Musings on Stability amid Vastness

When do you you most let your life slow down? Is it in lectio? In the evening? In the morning before you begin your active day? When you vacation?

When I’ve traveled to a new place, I usually prefer to linger in one area and get to know it well — whether that’s hanging out by a cabin beside a lake, or walking around a friend’s neighborhood in San Francisco. In one afternoon at the Smithsonian, a new friend and I looked carefully at just the roomful of Madonnas with child, just to observe the iconography of animals in the margins and to notice changes in the style and themes over the centuries.

One of the appeals of monastic life is the idea of a ruled life that permits — demands — that we slow down. Slowing down may happen less in practice, especially for those in orders more active in the larger world. Still, recalling the Benedictine vow to stability of place can itself shift the spirit of even those of us not in a monastery. Recollection of the vow of stability can open up a capacity to snap into perspective about what is most valuable, like a puzzle piece suddenly fitting.

It’s not really a sense of perspective dependent on whether or not one’s particular place is a good fit. What I am thinking of here is more about the reminder that it is acceptable to do less, acceptable to pull back from pursuing every possible move of any sort — be it physical or avocational or relational.

The vow of stability is a confession of failure — failure of the rightly humbling sort. We fail to know and love every place, path, person, plant upon this earth — itself a speck of dust within a very dusty, many-dimensional universe. Our attention and compassion and productivity — all are finite.

Stability of place can be like a turning top, allowing one to turn in every direction while spinning upon one spot. As one who avidly reads international news in The Economist, I know that an appetite for ever broader, better knowledge of people, places, and things is not itself at odds with a vow of stability, a sense of limits. Likewise, to think about the vastness of creation can be comforting as much as terrifying — another reminder that we ourselves are not the center of things. And so, a sense of our current location in space and time is not incompatible with a sense of connection to all times and places insofar as we can can know them through their representations in words, images, sounds.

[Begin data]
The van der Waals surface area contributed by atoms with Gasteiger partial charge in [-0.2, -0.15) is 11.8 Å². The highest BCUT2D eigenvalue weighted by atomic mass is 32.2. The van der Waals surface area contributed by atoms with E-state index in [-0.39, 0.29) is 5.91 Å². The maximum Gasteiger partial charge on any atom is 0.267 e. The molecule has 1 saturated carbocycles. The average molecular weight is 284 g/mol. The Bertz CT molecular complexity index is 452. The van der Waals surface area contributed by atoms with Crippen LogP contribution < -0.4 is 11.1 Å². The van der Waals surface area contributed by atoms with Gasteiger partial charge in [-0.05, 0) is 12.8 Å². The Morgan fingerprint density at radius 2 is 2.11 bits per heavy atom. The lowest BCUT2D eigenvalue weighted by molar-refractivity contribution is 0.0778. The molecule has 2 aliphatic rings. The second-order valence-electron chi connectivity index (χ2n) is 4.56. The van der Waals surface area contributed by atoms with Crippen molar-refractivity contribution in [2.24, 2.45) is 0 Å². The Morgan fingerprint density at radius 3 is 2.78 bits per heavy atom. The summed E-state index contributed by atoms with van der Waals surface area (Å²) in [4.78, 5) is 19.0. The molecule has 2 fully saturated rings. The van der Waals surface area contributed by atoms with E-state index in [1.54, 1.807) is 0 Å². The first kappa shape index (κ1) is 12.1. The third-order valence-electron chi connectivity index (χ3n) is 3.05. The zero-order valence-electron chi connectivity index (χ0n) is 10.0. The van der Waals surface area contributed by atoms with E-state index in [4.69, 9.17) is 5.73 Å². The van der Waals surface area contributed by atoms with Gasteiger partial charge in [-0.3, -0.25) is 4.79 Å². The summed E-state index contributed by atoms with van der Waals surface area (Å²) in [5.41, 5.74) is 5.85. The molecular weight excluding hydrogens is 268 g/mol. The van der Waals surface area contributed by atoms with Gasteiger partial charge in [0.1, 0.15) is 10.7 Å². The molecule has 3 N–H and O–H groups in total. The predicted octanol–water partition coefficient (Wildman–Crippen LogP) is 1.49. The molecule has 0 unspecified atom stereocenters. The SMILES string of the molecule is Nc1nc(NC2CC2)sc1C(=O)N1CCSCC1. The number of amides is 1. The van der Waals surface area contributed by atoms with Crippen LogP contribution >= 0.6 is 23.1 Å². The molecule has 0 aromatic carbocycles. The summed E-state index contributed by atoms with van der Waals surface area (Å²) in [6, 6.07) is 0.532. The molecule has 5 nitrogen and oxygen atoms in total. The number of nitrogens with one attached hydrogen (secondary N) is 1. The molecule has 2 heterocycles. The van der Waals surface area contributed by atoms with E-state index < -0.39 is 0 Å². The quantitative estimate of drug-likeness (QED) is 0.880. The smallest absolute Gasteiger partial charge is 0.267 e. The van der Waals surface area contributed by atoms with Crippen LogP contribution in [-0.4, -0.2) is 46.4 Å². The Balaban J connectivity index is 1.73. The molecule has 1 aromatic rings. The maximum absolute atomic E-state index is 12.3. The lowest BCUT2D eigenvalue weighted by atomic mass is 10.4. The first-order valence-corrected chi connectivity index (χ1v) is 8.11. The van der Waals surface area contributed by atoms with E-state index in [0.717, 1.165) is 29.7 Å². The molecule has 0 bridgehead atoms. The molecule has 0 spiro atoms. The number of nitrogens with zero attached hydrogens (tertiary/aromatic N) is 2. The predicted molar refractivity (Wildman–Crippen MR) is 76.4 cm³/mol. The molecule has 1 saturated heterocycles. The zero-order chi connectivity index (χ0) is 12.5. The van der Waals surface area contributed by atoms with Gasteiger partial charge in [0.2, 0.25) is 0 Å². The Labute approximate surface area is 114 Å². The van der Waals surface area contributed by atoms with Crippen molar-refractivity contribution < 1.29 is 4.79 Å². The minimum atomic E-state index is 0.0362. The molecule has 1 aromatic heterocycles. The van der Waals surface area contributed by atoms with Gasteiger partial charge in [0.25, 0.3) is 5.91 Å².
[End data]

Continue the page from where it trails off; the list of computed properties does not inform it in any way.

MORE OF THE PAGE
Slowing down, we can travel at the speed of light.

For those of us for whom Christ is the Light of the world, the Icon through whom we perceive God, slowing down means having time to notice deeply and widely (“let those who have eyes to see, see; let those who have ears to hear, hear”) and thereby syncing our lives with that of the Christ, who illuminated all of creation through one particular human life.

Whether we stay in the place we are in, or move from it, unless crisis forces a decision like a whirlwind, God’s grace seems to speak most often in a slow speed that looks carefully and everywhere from the spiritual place of not having to accomplish something for its own sake — but only when it accords with a sense of the pull of the Spirit, who haunts the whole of creation yet unites all its particulars.

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